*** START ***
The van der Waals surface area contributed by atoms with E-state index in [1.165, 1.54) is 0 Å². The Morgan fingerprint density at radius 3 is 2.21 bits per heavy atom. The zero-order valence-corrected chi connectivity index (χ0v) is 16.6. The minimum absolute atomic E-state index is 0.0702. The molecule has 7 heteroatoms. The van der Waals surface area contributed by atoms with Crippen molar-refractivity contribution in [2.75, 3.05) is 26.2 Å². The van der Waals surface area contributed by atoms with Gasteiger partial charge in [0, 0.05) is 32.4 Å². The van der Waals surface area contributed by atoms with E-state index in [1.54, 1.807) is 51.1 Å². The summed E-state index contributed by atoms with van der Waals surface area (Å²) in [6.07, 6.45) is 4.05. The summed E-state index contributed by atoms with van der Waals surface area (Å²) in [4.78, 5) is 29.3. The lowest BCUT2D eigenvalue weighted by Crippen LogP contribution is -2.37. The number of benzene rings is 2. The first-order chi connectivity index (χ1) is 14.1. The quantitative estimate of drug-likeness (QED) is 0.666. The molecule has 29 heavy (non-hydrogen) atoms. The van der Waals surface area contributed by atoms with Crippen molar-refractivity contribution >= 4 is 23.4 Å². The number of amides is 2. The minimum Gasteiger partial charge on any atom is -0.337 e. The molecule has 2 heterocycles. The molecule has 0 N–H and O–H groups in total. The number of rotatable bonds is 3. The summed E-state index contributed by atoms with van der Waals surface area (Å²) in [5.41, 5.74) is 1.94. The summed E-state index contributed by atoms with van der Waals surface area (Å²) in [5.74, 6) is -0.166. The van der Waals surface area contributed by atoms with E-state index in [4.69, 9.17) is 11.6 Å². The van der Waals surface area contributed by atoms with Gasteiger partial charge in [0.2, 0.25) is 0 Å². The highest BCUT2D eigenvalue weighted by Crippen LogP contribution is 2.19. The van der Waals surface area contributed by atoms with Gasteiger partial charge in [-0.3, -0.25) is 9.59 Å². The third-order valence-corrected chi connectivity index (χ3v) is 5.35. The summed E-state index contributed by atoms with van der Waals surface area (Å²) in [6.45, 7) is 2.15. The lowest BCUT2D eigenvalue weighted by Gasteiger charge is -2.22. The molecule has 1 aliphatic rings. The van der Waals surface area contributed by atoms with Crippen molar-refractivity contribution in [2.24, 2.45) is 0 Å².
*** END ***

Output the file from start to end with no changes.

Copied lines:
The van der Waals surface area contributed by atoms with E-state index in [1.165, 1.54) is 0 Å². The Morgan fingerprint density at radius 3 is 2.21 bits per heavy atom. The zero-order valence-corrected chi connectivity index (χ0v) is 16.6. The minimum absolute atomic E-state index is 0.0702. The molecule has 7 heteroatoms. The van der Waals surface area contributed by atoms with Crippen molar-refractivity contribution in [2.75, 3.05) is 26.2 Å². The van der Waals surface area contributed by atoms with Gasteiger partial charge in [0, 0.05) is 32.4 Å². The van der Waals surface area contributed by atoms with E-state index in [1.54, 1.807) is 51.1 Å². The summed E-state index contributed by atoms with van der Waals surface area (Å²) in [6.07, 6.45) is 4.05. The summed E-state index contributed by atoms with van der Waals surface area (Å²) in [4.78, 5) is 29.3. The lowest BCUT2D eigenvalue weighted by Crippen LogP contribution is -2.37. The number of benzene rings is 2. The first-order chi connectivity index (χ1) is 14.1. The quantitative estimate of drug-likeness (QED) is 0.666. The molecule has 29 heavy (non-hydrogen) atoms. The van der Waals surface area contributed by atoms with Crippen molar-refractivity contribution >= 4 is 23.4 Å². The number of amides is 2. The minimum Gasteiger partial charge on any atom is -0.337 e. The molecule has 2 heterocycles. The molecule has 0 N–H and O–H groups in total. The number of rotatable bonds is 3. The summed E-state index contributed by atoms with van der Waals surface area (Å²) in [5.41, 5.74) is 1.94. The summed E-state index contributed by atoms with van der Waals surface area (Å²) in [5.74, 6) is -0.166. The van der Waals surface area contributed by atoms with E-state index in [4.69, 9.17) is 11.6 Å². The van der Waals surface area contributed by atoms with Gasteiger partial charge in [0.2, 0.25) is 0 Å². The highest BCUT2D eigenvalue weighted by Crippen LogP contribution is 2.19. The van der Waals surface area contributed by atoms with Gasteiger partial charge in [-0.3, -0.25) is 9.59 Å². The third-order valence-corrected chi connectivity index (χ3v) is 5.35. The summed E-state index contributed by atoms with van der Waals surface area (Å²) in [6.45, 7) is 2.15. The lowest BCUT2D eigenvalue weighted by Gasteiger charge is -2.22. The molecule has 1 aliphatic rings. The van der Waals surface area contributed by atoms with Crippen molar-refractivity contribution in [2.24, 2.45) is 0 Å².